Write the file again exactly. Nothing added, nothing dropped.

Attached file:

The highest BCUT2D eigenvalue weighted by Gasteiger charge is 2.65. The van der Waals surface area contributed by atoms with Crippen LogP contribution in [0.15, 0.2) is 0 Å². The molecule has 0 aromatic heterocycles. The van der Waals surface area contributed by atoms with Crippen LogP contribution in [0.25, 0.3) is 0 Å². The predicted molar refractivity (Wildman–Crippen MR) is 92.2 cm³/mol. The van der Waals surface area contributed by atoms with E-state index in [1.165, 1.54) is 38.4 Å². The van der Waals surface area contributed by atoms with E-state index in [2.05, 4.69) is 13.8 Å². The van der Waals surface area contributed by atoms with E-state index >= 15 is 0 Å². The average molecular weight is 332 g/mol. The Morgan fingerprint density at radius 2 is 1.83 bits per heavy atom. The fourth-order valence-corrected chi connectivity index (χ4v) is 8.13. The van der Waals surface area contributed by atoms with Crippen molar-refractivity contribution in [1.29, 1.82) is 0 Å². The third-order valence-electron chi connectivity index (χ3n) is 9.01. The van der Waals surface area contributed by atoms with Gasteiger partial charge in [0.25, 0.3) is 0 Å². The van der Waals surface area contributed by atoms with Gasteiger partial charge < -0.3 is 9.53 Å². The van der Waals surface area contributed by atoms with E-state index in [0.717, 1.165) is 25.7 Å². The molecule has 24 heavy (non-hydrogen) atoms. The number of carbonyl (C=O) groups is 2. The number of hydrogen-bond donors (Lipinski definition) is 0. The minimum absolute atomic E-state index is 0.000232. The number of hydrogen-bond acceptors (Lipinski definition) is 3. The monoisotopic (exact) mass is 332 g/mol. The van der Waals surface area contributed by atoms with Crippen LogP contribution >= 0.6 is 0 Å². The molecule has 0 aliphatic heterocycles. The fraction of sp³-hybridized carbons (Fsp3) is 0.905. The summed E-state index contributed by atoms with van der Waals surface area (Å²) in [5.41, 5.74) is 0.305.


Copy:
The highest BCUT2D eigenvalue weighted by Gasteiger charge is 2.65. The van der Waals surface area contributed by atoms with Crippen LogP contribution in [0.15, 0.2) is 0 Å². The molecule has 0 aromatic heterocycles. The van der Waals surface area contributed by atoms with Crippen LogP contribution in [0.25, 0.3) is 0 Å². The predicted molar refractivity (Wildman–Crippen MR) is 92.2 cm³/mol. The van der Waals surface area contributed by atoms with E-state index in [1.165, 1.54) is 38.4 Å². The van der Waals surface area contributed by atoms with E-state index in [2.05, 4.69) is 13.8 Å². The van der Waals surface area contributed by atoms with E-state index >= 15 is 0 Å². The average molecular weight is 332 g/mol. The Morgan fingerprint density at radius 2 is 1.83 bits per heavy atom. The fourth-order valence-corrected chi connectivity index (χ4v) is 8.13. The van der Waals surface area contributed by atoms with Crippen molar-refractivity contribution in [1.29, 1.82) is 0 Å². The third-order valence-electron chi connectivity index (χ3n) is 9.01. The van der Waals surface area contributed by atoms with Gasteiger partial charge in [0.25, 0.3) is 0 Å². The van der Waals surface area contributed by atoms with Gasteiger partial charge < -0.3 is 9.53 Å². The van der Waals surface area contributed by atoms with E-state index in [0.717, 1.165) is 25.7 Å². The molecule has 24 heavy (non-hydrogen) atoms. The number of carbonyl (C=O) groups is 2. The number of hydrogen-bond donors (Lipinski definition) is 0. The minimum absolute atomic E-state index is 0.000232. The number of hydrogen-bond acceptors (Lipinski definition) is 3. The monoisotopic (exact) mass is 332 g/mol. The van der Waals surface area contributed by atoms with Crippen LogP contribution >= 0.6 is 0 Å². The molecule has 0 aliphatic heterocycles. The fraction of sp³-hybridized carbons (Fsp3) is 0.905. The summed E-state index contributed by atoms with van der Waals surface area (Å²) in [5.41, 5.74) is 0.305.